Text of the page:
Books with sociological meaning, alphabetized by title (2011-present)
- Appassionata, by Eva Hoffman (2009): The story of what happens when two people from very different worlds (a Western-trained concert pianist and Chechen rebel) make a connection. Reviewed in the NY Times 6/24/2009: http://www.nytimes.com/2009/06/28/books/review/Brownrigg-t.html?_r=1
- Blasphemy (2012), and War Dances (2009) by Sherman Alexie: His style is direct, bold, irreverent, and his themes are often painful and raw, but his stories make me think of the Pacific NW.
- Blue Nights, by Joan Didion (2011): An homage to her deceased
daughter whom we learn about in The Year of Magical Thinking. She
writes poignantly about parenting (and exquisitely about blue nights in
her opening pages), but I wanted more details of what happened to
- Brideshead Revisited, by Evelyn Waugh and Family Album, by Penelope
Lively: Along with the tv series Downton Abbey which has also been part
of my spring repertoire, we see, through the stories of upper-crust
British families, how family names, family roles, and family pressures
influence our personal choices and outcomes.
- Bringing up Bébé, by Pamela Druckerman, 2012: Entertaining
observations about parenting à la française, which I mention in my
blogpost Encadrement on Feb. 16, 2012
- The Circle by
Dave Eggers, 2013, and 2013: A story that highlighted for me the external influences of technological tools, for
better or for worse? See also Where'd you go, Bernadette by Maria Semple.
- City of Darkness, City of Light, by Marge Piercy, 1996: How the
French Revolution may have been experienced by the common French; I
especially like Piercy's sociologically-attuned author's note where she
describes a personal experience that gave her an idea of what life must
have been like for her novel's characters. I'm simultaneously reading
The Discovery of France, by Graham Robb, 2007, a social history of how
the French became French.
- City of Women, by David R. Gillham, 2013: Like Falling to Earth (see below), what is it like if you are the only one not affected by the Allied bombings or you don't get caught by the Gestapo?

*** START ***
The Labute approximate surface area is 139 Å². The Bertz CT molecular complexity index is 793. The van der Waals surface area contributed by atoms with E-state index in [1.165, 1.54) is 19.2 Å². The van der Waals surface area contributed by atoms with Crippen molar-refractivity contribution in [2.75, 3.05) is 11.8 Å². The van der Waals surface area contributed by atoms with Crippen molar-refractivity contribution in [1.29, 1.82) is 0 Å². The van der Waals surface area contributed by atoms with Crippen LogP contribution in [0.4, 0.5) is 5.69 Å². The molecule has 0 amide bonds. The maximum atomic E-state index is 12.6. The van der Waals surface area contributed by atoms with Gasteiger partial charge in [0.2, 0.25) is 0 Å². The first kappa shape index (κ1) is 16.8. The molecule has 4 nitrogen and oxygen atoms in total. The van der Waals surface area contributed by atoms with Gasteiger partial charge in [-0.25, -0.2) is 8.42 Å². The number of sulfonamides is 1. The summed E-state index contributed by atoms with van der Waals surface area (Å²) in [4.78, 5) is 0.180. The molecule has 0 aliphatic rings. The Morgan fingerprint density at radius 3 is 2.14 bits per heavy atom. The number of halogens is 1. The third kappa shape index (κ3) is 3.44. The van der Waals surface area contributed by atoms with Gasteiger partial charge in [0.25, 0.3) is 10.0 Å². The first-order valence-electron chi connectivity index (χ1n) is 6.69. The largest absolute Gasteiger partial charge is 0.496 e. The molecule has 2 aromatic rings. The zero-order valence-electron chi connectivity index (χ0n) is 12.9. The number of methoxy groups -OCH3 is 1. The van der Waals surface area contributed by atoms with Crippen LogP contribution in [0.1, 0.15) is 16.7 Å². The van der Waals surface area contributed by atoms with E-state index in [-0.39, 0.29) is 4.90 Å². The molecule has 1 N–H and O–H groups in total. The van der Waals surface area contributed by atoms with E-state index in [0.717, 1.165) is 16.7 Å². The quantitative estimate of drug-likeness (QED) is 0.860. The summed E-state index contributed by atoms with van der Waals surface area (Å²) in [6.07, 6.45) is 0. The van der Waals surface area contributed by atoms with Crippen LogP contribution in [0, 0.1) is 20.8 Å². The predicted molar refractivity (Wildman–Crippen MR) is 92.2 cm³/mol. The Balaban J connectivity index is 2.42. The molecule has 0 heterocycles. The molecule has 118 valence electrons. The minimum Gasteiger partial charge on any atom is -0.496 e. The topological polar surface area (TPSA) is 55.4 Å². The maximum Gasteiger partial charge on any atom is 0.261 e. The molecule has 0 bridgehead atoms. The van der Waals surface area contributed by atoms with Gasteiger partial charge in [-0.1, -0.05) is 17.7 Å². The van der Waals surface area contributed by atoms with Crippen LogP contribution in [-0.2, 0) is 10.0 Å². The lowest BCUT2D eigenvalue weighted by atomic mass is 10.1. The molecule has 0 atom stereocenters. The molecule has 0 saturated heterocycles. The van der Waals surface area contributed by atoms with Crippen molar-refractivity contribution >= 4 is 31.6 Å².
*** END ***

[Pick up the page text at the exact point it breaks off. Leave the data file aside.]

- Cocktail Hour under the Tree of Forgetfulness, by Alexandra Fuller
(2011): I loved Don't Let's Go To the Dogs Tonight, for its recounting
of the mundane challenges of living in Africa (watch out for that snake
in your bed!). Those continue to amaze, as do the practical adjustments
made by Fuller's parents to war and then life in post-colonial Africa.
- Falling to Earth, by
Kate Southwood (2013): An interesting twist on homelessness; what if your home
was the only one that survived a tornado? A similar kind of question in
- Fruit of the Lemon, by Andrea Levy, 1999: I'm a big fan of this
novelist; her Small Island won the Orange Prize. Both books depict the
immigrant experience within Empire, racism, and the ways in which family
connections are forged and maintained.
Going Clear, by
Lawrence Wright (2013): Reminiscent of Under the Banner of Heaven by Jon
Krakauer (2004), both presenting the emergence of new religious movements in
the modern era.
- The Glass Castle, by Jeannette Wells (2005): This was sitting on the
shelf in our French flat. Wells' childhood was materially impoverished
but her parents were big, creative thinkers. Coincidentally, Allen's
aunt recommended Wells' book Half Broke Horses.
- The Hare with Amber Eyes: a hidden inheritance, by Edmund de Waal : More on 'mitteleuropa' and another Viennese Jewish family but much more than that. De Waal's meticulous research, his exquisite personal admissions and beautiful writing, and the deep sense of duty to his family and to art make this book among the best I've ever read.
- The Housekeeper and the Professor, by Yoko Ogawa, 2003 (translated in 2009): With spare prose, Ogawa creates an original story about a mathematician with a very short short-term memory, and his housekeeper and her son, Root.
- How to Be a Woman, by Caitlin Moran, 2011: I love this strident feminist's story and the way she tells it. Feminism today is as much about basic courtesy as it is about equal rights for all.
Immortal Life of Henrietta Lacks, by Rebecca Skloot, 2010: Click here
to read my post Les âmes... from Oct. 30, 2012, where I explain what I find so
sociologically interesting about this book.
- Krakatoa, by Simon Winchester: A friend recommended this a few years ago, and now I've been on a Winchester kick. I experienced the eruption of Mt. St. Helens in 1980, and could imagine in a small way what the falling ash was like during the monumental eruption of Krakatoa. A well-told story.
- The Lacuna, by Barbara
Kingsolver (2009): An entertaining story in which sociological forces clearly
shape a life: bicultural and immigrant identities, brushes with historical
figures and events (Rivera! Kahlo! Trotsky!)
- Last Waltz in Vienna: The destruction of a family 1842-1942, by George Clare, 1981: Over lunch, two friends, one English and one Dutch both knowingly spoke of this haunting, beautifully written, personal account of the end of Viennese society as it was known in the first half of the last century. What a revelation!
- Long Walk to Freedom, by Nelson Mandela (1994): Mandela was a man of uncommon diligence and integrity, who never seemed to waver in his singular goal of equal human rights, even while in prison
- Major Pettigrew's Last Stand, by Helen Simonson (2010): An
entertaining story, some sociological themes: ethnic/race relations and
generational clashes. What really earns it a spot here is that it is
the September 2011 book-of-the-month for the local English language
bookstore's book club. See what English-language readers are reading in
- A Midwife's Tale: The Life of Martha Ballard, Based on Her Diary,
1785-1812, by Laurel Thatcher Ulrich: I read this sociological